Thursday 6 November 2008

There doesn't have to be a death for you to mourn

I've been thinking a lot about poetry lately. Partly because I'm doing a creative writing diploma course, and partly because I've been listening to "By Heart: 101 Poems to Remember", an audio book read by Ted Hughes, in the car.

One of the poems Hughes reads on the audio book is "Stop All The Clocks" by W. H. Auden, a poem of grief and mourning made even more famous than it already was by its inclusion in the film "Four Weddings and a Funeral". Here's the poem in full, as featured in the Hugh Grant-powered film.
Stop All The Clocks by W. H. Auden
Stop all the clocks, cut off the telephone,
Prevent the dog from barking with a juicy bone.
Silence the pianos and with muffled drum
Bring out the coffin, let the mourners come.
Let aeroplanes circle moaning overhead
Scribbling on the sky the message He is Dead,
Put crépe bows round the white necks of the public doves,
Let the traffic policemen wear black cotton gloves.
He was my North, my South, my East and West,
My working week and my Sunday rest,
My noon, my midnight, my talk, my song,
I thought that love would last forever: 'I was wrong'.
The stars are not wanted now, put out every one;
Pack up the moon and dismantle the sun;
Pour away the ocean and sweep up the wood.
For nothing now can ever come to any good.
Amazing, isn't it? Not even the over-exposure that it has had since its rom-com debut in the mid-nineties has lessened its power.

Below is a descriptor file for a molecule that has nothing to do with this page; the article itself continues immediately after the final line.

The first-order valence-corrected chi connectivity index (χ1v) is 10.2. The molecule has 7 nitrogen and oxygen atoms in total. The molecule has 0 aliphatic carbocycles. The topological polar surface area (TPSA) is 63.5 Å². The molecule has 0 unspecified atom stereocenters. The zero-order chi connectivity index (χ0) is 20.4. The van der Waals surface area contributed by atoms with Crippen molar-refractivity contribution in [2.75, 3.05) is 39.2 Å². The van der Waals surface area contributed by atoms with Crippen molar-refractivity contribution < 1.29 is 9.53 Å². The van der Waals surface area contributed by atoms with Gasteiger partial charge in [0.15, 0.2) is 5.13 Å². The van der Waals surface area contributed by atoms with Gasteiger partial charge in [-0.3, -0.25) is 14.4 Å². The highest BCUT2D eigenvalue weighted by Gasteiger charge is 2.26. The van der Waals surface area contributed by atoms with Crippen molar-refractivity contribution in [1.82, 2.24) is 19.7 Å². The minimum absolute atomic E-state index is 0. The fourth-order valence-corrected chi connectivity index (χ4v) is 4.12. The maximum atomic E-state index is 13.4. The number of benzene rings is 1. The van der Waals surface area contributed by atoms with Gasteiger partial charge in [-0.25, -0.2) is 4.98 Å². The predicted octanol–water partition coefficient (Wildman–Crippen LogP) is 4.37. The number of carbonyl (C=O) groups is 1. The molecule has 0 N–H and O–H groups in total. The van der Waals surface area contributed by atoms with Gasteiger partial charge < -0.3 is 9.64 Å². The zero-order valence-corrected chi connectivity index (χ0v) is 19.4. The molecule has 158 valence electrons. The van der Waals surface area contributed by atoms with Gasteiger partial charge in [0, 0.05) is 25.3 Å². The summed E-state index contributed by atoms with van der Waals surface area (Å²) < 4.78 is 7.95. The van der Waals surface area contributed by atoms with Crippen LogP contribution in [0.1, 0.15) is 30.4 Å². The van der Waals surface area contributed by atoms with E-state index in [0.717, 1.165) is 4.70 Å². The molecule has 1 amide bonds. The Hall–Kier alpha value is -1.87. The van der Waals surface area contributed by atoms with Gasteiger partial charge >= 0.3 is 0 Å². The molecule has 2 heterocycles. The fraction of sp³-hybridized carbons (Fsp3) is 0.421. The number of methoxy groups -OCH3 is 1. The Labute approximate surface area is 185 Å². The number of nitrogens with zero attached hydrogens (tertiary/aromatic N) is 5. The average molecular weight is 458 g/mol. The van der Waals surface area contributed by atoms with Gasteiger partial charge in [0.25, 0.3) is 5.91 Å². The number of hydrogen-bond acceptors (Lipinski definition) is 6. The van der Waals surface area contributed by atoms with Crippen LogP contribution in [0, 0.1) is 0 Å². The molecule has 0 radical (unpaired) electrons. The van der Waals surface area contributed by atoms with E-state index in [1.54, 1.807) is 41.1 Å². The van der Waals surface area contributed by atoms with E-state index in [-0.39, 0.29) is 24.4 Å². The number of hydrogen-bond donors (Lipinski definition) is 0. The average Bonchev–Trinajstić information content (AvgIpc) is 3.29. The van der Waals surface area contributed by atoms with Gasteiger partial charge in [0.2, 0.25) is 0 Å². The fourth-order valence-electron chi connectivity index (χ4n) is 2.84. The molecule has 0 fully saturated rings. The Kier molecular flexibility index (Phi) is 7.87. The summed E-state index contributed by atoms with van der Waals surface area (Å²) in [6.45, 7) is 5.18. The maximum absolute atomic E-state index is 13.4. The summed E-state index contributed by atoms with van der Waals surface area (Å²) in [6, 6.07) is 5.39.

It strikes me that, although this is clearly a funereal poem, the way that it evokes grief makes it applicable to anything that can be mourned. Many, many years ago, a friend I made at university went back home, not just a few miles away but home to another country, thousands of miles away. I went from seeing her every day to not knowing if I would ever see her again. I had a sick, hollow, what's-the-point feeling in my stomach for days, no, weeks (months, if truth be told). I loved my friend, and though she was only a phone call or a letter away (this was in the days before email, instant messaging, Skype and webcams), I mourned the daily part she played in my life, and I in hers. No-one had died but something had gone, and I grieved for a long time.
I'm grieving again now. This time love, true love in the most romantic sense, is gone, and with it the hopes, plans and dreams for my future with a very special someone. She really is my North, my South, my East and West... but sadly, I am not even on her map.

At my writing class last night, we were tasked with writing an abstract poem - I wrote a couple, one of which was entitled "Despair" and I think, subconsciously, Auden's work was on my mind as I did so. Certainly you could see the influence of lines like "the stars are not wanted now, put out every one; pack up the moon and dismantle the sun" - my poem turned out similar in tone and structure. No, I'm not going to reproduce it here. Firstly, it's private and, secondly, I'm not going to be foolish enough to include a poem of my own alongside one by Auden, am I - there's only going to be one winner there. I will say, though, that the whole exercise has made me realise just how much Auden's poem can be applicable for anything that can be mourned, anything that can be grieved over. No-one literally has to die; there doesn't have to be a literal coffin for this poem to be relevant. It certainly resonates with me right now. And the irony is that the audio book was a gift from the woman who truly is "my noon, my midnight, my talk, my song".

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